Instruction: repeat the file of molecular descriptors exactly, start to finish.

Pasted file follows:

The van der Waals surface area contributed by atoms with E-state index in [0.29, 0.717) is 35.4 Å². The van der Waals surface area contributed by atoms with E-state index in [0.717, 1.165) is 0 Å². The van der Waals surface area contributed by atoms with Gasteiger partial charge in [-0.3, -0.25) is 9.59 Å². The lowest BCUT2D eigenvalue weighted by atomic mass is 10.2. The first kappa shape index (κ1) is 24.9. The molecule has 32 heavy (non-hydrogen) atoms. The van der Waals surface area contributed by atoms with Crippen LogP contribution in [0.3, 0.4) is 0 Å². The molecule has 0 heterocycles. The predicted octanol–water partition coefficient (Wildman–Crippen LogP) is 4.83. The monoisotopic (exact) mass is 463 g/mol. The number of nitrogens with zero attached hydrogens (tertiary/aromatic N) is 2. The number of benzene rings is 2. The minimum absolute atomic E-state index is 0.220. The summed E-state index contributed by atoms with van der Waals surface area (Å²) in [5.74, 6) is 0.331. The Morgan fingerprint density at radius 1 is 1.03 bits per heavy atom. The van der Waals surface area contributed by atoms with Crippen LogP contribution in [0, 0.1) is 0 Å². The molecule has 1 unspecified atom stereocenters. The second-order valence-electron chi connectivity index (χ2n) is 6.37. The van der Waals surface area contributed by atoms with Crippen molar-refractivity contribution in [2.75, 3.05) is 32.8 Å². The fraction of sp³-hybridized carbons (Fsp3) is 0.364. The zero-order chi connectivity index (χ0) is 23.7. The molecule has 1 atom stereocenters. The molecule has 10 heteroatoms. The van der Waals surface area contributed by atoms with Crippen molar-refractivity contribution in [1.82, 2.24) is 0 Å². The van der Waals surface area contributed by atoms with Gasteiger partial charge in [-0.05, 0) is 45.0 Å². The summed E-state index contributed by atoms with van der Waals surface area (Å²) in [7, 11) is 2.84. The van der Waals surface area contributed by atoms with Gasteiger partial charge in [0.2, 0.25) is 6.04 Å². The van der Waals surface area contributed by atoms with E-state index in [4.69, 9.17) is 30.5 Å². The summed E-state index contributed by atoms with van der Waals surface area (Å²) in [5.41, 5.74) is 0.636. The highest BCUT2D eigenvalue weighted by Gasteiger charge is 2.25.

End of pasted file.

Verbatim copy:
The van der Waals surface area contributed by atoms with E-state index in [0.29, 0.717) is 35.4 Å². The van der Waals surface area contributed by atoms with E-state index in [0.717, 1.165) is 0 Å². The van der Waals surface area contributed by atoms with Gasteiger partial charge in [-0.3, -0.25) is 9.59 Å². The lowest BCUT2D eigenvalue weighted by atomic mass is 10.2. The first kappa shape index (κ1) is 24.9. The molecule has 32 heavy (non-hydrogen) atoms. The van der Waals surface area contributed by atoms with Crippen LogP contribution in [0.3, 0.4) is 0 Å². The molecule has 0 heterocycles. The predicted octanol–water partition coefficient (Wildman–Crippen LogP) is 4.83. The monoisotopic (exact) mass is 463 g/mol. The number of nitrogens with zero attached hydrogens (tertiary/aromatic N) is 2. The number of benzene rings is 2. The minimum absolute atomic E-state index is 0.220. The summed E-state index contributed by atoms with van der Waals surface area (Å²) in [5.74, 6) is 0.331. The Morgan fingerprint density at radius 1 is 1.03 bits per heavy atom. The van der Waals surface area contributed by atoms with Crippen LogP contribution in [0, 0.1) is 0 Å². The molecule has 1 unspecified atom stereocenters. The second-order valence-electron chi connectivity index (χ2n) is 6.37. The van der Waals surface area contributed by atoms with Crippen molar-refractivity contribution in [2.75, 3.05) is 32.8 Å². The fraction of sp³-hybridized carbons (Fsp3) is 0.364. The zero-order chi connectivity index (χ0) is 23.7. The molecule has 1 atom stereocenters. The molecule has 10 heteroatoms. The van der Waals surface area contributed by atoms with Crippen molar-refractivity contribution in [1.82, 2.24) is 0 Å². The van der Waals surface area contributed by atoms with Gasteiger partial charge in [-0.05, 0) is 45.0 Å². The summed E-state index contributed by atoms with van der Waals surface area (Å²) in [7, 11) is 2.84. The van der Waals surface area contributed by atoms with Gasteiger partial charge in [0.2, 0.25) is 6.04 Å². The van der Waals surface area contributed by atoms with E-state index in [4.69, 9.17) is 30.5 Å². The summed E-state index contributed by atoms with van der Waals surface area (Å²) in [5.41, 5.74) is 0.636. The highest BCUT2D eigenvalue weighted by Gasteiger charge is 2.25.